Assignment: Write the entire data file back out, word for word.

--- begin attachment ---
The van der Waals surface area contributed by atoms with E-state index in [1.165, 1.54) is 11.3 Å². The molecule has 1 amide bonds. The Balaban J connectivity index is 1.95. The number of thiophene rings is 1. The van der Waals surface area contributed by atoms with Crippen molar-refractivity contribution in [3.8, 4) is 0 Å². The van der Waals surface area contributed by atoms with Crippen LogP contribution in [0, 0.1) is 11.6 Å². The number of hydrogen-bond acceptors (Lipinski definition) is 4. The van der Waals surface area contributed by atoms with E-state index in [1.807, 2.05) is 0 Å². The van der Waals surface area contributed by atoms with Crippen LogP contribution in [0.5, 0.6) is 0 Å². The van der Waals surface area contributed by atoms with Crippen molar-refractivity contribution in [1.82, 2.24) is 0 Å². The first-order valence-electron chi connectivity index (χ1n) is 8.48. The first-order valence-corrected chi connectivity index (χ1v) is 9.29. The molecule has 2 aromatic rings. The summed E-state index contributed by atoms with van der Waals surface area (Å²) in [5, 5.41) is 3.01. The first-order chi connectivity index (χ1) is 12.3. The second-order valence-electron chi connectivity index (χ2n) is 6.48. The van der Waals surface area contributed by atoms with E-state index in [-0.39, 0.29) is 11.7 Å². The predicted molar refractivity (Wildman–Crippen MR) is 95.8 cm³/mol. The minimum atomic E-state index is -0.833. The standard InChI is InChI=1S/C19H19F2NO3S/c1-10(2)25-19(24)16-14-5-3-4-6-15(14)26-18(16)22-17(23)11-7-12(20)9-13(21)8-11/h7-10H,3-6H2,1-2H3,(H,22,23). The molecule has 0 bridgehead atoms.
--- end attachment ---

The van der Waals surface area contributed by atoms with E-state index in [1.165, 1.54) is 11.3 Å². The molecule has 1 amide bonds. The Balaban J connectivity index is 1.95. The number of thiophene rings is 1. The van der Waals surface area contributed by atoms with Crippen molar-refractivity contribution in [3.8, 4) is 0 Å². The van der Waals surface area contributed by atoms with Crippen LogP contribution in [0, 0.1) is 11.6 Å². The number of hydrogen-bond acceptors (Lipinski definition) is 4. The van der Waals surface area contributed by atoms with E-state index in [1.807, 2.05) is 0 Å². The van der Waals surface area contributed by atoms with Crippen LogP contribution in [0.5, 0.6) is 0 Å². The van der Waals surface area contributed by atoms with Crippen molar-refractivity contribution in [1.82, 2.24) is 0 Å². The first-order valence-electron chi connectivity index (χ1n) is 8.48. The first-order valence-corrected chi connectivity index (χ1v) is 9.29. The molecule has 2 aromatic rings. The summed E-state index contributed by atoms with van der Waals surface area (Å²) in [5, 5.41) is 3.01. The first-order chi connectivity index (χ1) is 12.3. The second-order valence-electron chi connectivity index (χ2n) is 6.48. The van der Waals surface area contributed by atoms with E-state index in [-0.39, 0.29) is 11.7 Å². The predicted molar refractivity (Wildman–Crippen MR) is 95.8 cm³/mol. The minimum atomic E-state index is -0.833. The standard InChI is InChI=1S/C19H19F2NO3S/c1-10(2)25-19(24)16-14-5-3-4-6-15(14)26-18(16)22-17(23)11-7-12(20)9-13(21)8-11/h7-10H,3-6H2,1-2H3,(H,22,23). The molecule has 0 bridgehead atoms.